Over Christmas, my wife gave me Richard Russo's latest, That Old Cape Magic, along with several other titles. I'm always grateful for any gift, but I must admit that I asked myself "When am I going to have time to read all these?" Turns out I'm almost through the stack now--with Russo's book being the very first one I opened. I can never regret an opportunity to read more of Richard Russo. That Old Cape Magic is as engaging, honestly felt, and soundly crafted a book as Russo's ever written. Thinking about it afterwards, and specifically those qualities, made me come to a couple of convincing realizations: 1) The man never--I mean never--writes a bad book. He's the most consistent craftsman of fiction that I know of. 2) He's a master of plotting, endlessly resourceful at putting his characters in high water and then making matters even worse for them, even as his novels also demonstrate a fierce emotional depth and intellectual honesty. 3) His prose is note perfect, so clean as to be unnoticeable and yet at the same time sparkling, vigorous. By no means he is a maximalist like Rick Moody or Michael Chabon, but neither does he go to the far opposite end of the pole either. There's not a dull sentence in his work; and neither is there a tortured one. Every sentence does the work, and only the work, that it's supposed to.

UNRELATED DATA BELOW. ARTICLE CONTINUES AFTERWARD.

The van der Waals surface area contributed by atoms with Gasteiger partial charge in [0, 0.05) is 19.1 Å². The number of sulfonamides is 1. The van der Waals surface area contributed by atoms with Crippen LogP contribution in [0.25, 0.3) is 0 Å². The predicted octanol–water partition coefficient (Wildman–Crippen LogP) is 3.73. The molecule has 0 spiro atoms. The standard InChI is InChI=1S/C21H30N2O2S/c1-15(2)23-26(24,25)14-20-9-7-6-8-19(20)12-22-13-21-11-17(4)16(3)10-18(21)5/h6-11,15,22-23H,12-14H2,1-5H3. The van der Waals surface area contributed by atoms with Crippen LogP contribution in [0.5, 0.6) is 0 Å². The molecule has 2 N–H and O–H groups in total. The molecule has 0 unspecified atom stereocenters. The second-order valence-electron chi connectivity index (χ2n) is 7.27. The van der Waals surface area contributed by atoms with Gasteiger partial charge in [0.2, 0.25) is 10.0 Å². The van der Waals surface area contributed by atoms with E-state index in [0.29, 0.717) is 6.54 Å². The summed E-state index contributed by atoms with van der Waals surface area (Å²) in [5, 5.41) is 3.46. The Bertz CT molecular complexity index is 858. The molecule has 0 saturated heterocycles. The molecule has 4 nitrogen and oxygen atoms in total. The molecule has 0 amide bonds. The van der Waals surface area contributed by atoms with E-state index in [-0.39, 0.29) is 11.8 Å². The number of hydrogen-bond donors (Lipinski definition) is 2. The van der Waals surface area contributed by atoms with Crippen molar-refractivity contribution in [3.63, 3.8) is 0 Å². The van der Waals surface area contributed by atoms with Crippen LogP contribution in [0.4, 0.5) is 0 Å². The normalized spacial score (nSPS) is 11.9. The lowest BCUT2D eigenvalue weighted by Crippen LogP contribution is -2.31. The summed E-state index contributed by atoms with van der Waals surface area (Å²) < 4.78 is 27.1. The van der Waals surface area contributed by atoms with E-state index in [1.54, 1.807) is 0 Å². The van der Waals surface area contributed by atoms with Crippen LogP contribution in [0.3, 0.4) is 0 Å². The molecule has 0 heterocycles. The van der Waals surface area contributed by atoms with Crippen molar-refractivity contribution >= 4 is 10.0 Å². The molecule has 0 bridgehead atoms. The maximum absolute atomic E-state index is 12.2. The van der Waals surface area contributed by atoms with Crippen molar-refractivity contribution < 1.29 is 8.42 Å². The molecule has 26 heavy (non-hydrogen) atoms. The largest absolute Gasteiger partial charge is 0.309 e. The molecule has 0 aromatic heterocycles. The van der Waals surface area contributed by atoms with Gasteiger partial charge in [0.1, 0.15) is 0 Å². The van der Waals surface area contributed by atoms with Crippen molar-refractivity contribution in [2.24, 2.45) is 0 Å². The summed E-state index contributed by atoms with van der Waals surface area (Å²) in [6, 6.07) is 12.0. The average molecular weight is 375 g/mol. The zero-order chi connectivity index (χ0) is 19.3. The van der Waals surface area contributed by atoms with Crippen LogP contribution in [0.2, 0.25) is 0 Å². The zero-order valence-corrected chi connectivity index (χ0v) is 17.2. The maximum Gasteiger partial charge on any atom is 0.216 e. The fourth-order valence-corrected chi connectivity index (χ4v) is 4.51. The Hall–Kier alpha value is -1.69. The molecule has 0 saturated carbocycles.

When I finished Cape Magic I found myself brimming, aglow from the book and with less than fully articulated versions of the above thoughts. And then the truth of it hit me. He's the best novelist in America. I'm never not satisfied, never not completely engaged, never not enthralled, by the worlds of his books. I always put down a Richard Russo novel feeling not only nourished but educated, not only moved but entertained--way down in the center of my bones. I come out of his books feeling a tiny bit wiser. Not just about his characters but everybody. I simply can't think of a better, more consistently rewarding living novelist. At least in this country. Russo, of course, is hardly an unknown quantity. His name is widely familiar, his fans legion, his place in contemporary letters secure. But do we ever declare him to be our flat out Best Novelist? I didn't think so. Well, it's time that we should.